The issues posed have become the focus of much debate throughout the human sciences and philosophy. Unfortunately, until quite recently, little attention was given to constructive implications. Discussion has been recurrently locked into polemical disputes over absolutism versus relativism, foundationalism versus fragmentationism. The situation has begun to change – giving rise to the numerous recent publications structured around the idea of ‘going beyond’ meta-narratives, and polemical debates over objectivism and relativism. An important factor has been awareness of the assumptions and consequences these positions share in common. For over two centuries, the predominant paradigms for human sciences and philosophy have been structured around a series of dualist categories, including those of subject/object, nature/culture, philosophy/history, symbol/function, individual/social system, science/values, epistemology/ontology, Western/Non-Western. Some of these terms are of great antiquity. But the ways in which they are defined today differ in fundamental respects from the ways in which they were interpreted, for example, in antiquity, the Middle Ages, Renaissance and in early modern times. Today’s most influential definitions are rooted in Enlightenment and Romantic ideal views of the Scientific Revolution and Birth of Modernity. For over two centuries, the dichotomies on which these meta-narratives are based have figured essentially in the ways in which many human scientists and philosophers conceptualize contrasts between (1) human and physical sciences; (2) opposing theories about human nature, history, and knowledge; and (3) between modern Western culture and both its premodern past and all so called ‘Other’ cultures. The most influential nineteenth and twentieth century paradigms for archaeological research have hinged on Enlightenment and Romantic interpretations of these narratives and dichotomies. Opposing theories about human nature, history, and the conditions of archaeological knowledge (the nature of the archaeological ‘record’) play key roles in nationalist, colonialist, and imperialist archaeologies. Not surprisingly, programs structured around “rationalism, universalism and positivism” and on “romanticism, particularism,…and idealism” (Trigger 1984) have had comparable consequences.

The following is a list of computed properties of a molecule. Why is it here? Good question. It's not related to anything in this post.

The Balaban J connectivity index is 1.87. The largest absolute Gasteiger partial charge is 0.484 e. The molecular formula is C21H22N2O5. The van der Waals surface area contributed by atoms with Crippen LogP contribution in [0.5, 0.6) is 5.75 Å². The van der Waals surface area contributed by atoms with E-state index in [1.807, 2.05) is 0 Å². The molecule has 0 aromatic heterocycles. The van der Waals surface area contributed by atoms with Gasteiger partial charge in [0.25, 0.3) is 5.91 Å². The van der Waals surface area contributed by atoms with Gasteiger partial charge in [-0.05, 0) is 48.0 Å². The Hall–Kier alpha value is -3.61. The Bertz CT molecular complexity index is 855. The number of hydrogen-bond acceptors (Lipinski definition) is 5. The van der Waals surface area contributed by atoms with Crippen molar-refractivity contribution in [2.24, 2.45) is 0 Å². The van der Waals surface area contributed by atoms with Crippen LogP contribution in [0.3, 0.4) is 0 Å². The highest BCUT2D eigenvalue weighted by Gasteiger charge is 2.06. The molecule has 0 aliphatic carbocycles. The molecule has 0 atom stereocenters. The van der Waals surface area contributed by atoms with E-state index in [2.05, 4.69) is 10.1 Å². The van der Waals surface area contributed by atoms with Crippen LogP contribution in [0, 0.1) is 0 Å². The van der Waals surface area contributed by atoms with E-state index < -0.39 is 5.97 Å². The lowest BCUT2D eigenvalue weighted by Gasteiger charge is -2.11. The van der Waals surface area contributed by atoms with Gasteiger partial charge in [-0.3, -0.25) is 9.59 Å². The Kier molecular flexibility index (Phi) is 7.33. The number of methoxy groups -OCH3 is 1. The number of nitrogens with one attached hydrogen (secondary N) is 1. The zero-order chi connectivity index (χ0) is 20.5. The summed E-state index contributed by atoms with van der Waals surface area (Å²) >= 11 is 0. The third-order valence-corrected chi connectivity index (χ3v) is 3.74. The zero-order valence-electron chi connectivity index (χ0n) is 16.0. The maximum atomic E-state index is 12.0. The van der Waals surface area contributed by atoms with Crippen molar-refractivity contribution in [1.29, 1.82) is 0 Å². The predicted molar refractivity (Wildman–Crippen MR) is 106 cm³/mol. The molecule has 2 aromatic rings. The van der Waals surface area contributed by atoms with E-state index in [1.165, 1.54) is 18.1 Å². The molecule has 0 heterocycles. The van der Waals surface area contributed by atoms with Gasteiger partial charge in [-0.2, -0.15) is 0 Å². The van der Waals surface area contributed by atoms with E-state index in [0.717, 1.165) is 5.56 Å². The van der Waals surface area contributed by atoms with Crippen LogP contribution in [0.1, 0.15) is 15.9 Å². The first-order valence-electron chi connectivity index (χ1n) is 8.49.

Another factor has been the development of new perspectives on the opposition between unity and fragmentationist models of science (Galison and Stump 1994). Current studies indicate that it is not possible to articulate strongly fragmentationist positions without a metaphysical conception of unity (Elkana 1978; Dupré 1993). Importantly, the notion that these are the only available positions is being called into question (Bernstein 1983, Wylie 1994; Longino 1990, 1998; McGuire and Tushanska 2001). Positivism and relativism take contrasting perspectives on one model of the task of a philosophically salient science, and corresponding perspectives on science and values. There have long been alternatives. In Cosmopolis. The Hidden Agenda of Modernity (1990:192), Stephen Toulmin explains that the history of western intellectual culture has seen a series of oscillations between at least two very different agendas. In one, the task is to explain all subjects in as general abstract terms as possible. Critical to this agenda is the division of epistemology from ontology, and the idea of an essential ontological distinction between science and values. This view is shared by strongly objectivist and fragmentationist positions. Major differences among the former follow from contrasting theories about how this task is to be realized, while the latter deny that it can be realized and disagree on reasons why not. In addition, the former insist that the objectivity of science hinges on its separation from values and social interests, while the later claim that science is nothing but these all the way down.